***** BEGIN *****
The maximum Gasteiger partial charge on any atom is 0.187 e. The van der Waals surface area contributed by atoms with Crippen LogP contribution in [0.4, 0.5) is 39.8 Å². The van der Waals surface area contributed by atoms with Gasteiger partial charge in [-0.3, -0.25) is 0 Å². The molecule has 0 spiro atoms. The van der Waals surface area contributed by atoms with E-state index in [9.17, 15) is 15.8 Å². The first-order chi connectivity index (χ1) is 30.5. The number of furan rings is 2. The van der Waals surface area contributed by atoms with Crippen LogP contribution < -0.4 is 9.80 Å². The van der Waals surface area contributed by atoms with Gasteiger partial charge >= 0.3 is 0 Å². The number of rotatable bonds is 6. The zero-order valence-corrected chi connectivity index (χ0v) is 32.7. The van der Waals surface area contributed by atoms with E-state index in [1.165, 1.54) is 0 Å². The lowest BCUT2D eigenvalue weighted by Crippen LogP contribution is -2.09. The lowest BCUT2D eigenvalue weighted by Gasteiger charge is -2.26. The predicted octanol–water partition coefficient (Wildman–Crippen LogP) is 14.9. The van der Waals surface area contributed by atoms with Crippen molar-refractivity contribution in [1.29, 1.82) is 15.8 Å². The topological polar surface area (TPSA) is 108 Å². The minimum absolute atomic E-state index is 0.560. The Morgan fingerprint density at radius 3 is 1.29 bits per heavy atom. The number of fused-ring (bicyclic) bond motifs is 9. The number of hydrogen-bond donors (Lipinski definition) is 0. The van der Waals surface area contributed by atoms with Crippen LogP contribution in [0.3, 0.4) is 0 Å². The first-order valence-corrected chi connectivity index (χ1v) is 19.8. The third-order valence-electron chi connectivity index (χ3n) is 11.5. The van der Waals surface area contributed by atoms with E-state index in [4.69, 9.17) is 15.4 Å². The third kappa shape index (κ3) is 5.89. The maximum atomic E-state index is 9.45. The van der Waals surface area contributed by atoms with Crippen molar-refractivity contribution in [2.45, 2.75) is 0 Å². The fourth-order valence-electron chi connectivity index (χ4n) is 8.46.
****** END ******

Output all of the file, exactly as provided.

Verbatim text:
The maximum Gasteiger partial charge on any atom is 0.187 e. The van der Waals surface area contributed by atoms with Crippen LogP contribution in [0.4, 0.5) is 39.8 Å². The van der Waals surface area contributed by atoms with Gasteiger partial charge in [-0.3, -0.25) is 0 Å². The molecule has 0 spiro atoms. The van der Waals surface area contributed by atoms with E-state index in [9.17, 15) is 15.8 Å². The first-order chi connectivity index (χ1) is 30.5. The number of furan rings is 2. The van der Waals surface area contributed by atoms with Crippen LogP contribution < -0.4 is 9.80 Å². The van der Waals surface area contributed by atoms with Gasteiger partial charge >= 0.3 is 0 Å². The number of rotatable bonds is 6. The zero-order valence-corrected chi connectivity index (χ0v) is 32.7. The van der Waals surface area contributed by atoms with E-state index in [1.165, 1.54) is 0 Å². The lowest BCUT2D eigenvalue weighted by Crippen LogP contribution is -2.09. The lowest BCUT2D eigenvalue weighted by Gasteiger charge is -2.26. The predicted octanol–water partition coefficient (Wildman–Crippen LogP) is 14.9. The van der Waals surface area contributed by atoms with Crippen molar-refractivity contribution in [1.29, 1.82) is 15.8 Å². The topological polar surface area (TPSA) is 108 Å². The minimum absolute atomic E-state index is 0.560. The Morgan fingerprint density at radius 3 is 1.29 bits per heavy atom. The number of fused-ring (bicyclic) bond motifs is 9. The number of hydrogen-bond donors (Lipinski definition) is 0. The van der Waals surface area contributed by atoms with Crippen LogP contribution in [0.3, 0.4) is 0 Å². The first-order valence-corrected chi connectivity index (χ1v) is 19.8. The third-order valence-electron chi connectivity index (χ3n) is 11.5. The van der Waals surface area contributed by atoms with E-state index in [4.69, 9.17) is 15.4 Å². The third kappa shape index (κ3) is 5.89. The maximum atomic E-state index is 9.45. The van der Waals surface area contributed by atoms with Crippen molar-refractivity contribution in [2.45, 2.75) is 0 Å². The fourth-order valence-electron chi connectivity index (χ4n) is 8.46.